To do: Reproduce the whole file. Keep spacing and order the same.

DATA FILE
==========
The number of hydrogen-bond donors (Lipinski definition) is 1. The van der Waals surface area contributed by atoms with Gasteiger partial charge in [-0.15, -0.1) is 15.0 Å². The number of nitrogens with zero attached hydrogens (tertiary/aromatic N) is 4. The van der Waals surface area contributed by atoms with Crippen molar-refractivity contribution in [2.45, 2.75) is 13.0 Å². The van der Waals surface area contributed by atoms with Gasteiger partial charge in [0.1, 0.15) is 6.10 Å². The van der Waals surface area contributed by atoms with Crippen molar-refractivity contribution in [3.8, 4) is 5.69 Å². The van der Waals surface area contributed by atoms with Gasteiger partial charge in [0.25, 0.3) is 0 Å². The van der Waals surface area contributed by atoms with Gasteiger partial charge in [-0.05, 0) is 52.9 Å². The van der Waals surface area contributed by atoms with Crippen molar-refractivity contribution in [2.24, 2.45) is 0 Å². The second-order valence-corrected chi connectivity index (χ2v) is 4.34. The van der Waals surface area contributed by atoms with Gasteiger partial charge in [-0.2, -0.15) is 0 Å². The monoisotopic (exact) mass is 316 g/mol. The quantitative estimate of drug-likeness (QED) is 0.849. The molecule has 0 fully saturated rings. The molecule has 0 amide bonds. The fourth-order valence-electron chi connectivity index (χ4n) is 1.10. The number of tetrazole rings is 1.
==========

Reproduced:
The number of hydrogen-bond donors (Lipinski definition) is 1. The van der Waals surface area contributed by atoms with Gasteiger partial charge in [-0.15, -0.1) is 15.0 Å². The number of nitrogens with zero attached hydrogens (tertiary/aromatic N) is 4. The van der Waals surface area contributed by atoms with Crippen molar-refractivity contribution in [2.45, 2.75) is 13.0 Å². The van der Waals surface area contributed by atoms with Gasteiger partial charge in [0.1, 0.15) is 6.10 Å². The van der Waals surface area contributed by atoms with Crippen molar-refractivity contribution in [3.8, 4) is 5.69 Å². The van der Waals surface area contributed by atoms with Gasteiger partial charge in [0.25, 0.3) is 0 Å². The van der Waals surface area contributed by atoms with Gasteiger partial charge in [-0.05, 0) is 52.9 Å². The van der Waals surface area contributed by atoms with Crippen molar-refractivity contribution in [2.24, 2.45) is 0 Å². The second-order valence-corrected chi connectivity index (χ2v) is 4.34. The van der Waals surface area contributed by atoms with Gasteiger partial charge in [-0.2, -0.15) is 0 Å². The monoisotopic (exact) mass is 316 g/mol. The quantitative estimate of drug-likeness (QED) is 0.849. The molecule has 0 fully saturated rings. The molecule has 0 amide bonds. The fourth-order valence-electron chi connectivity index (χ4n) is 1.10. The number of tetrazole rings is 1.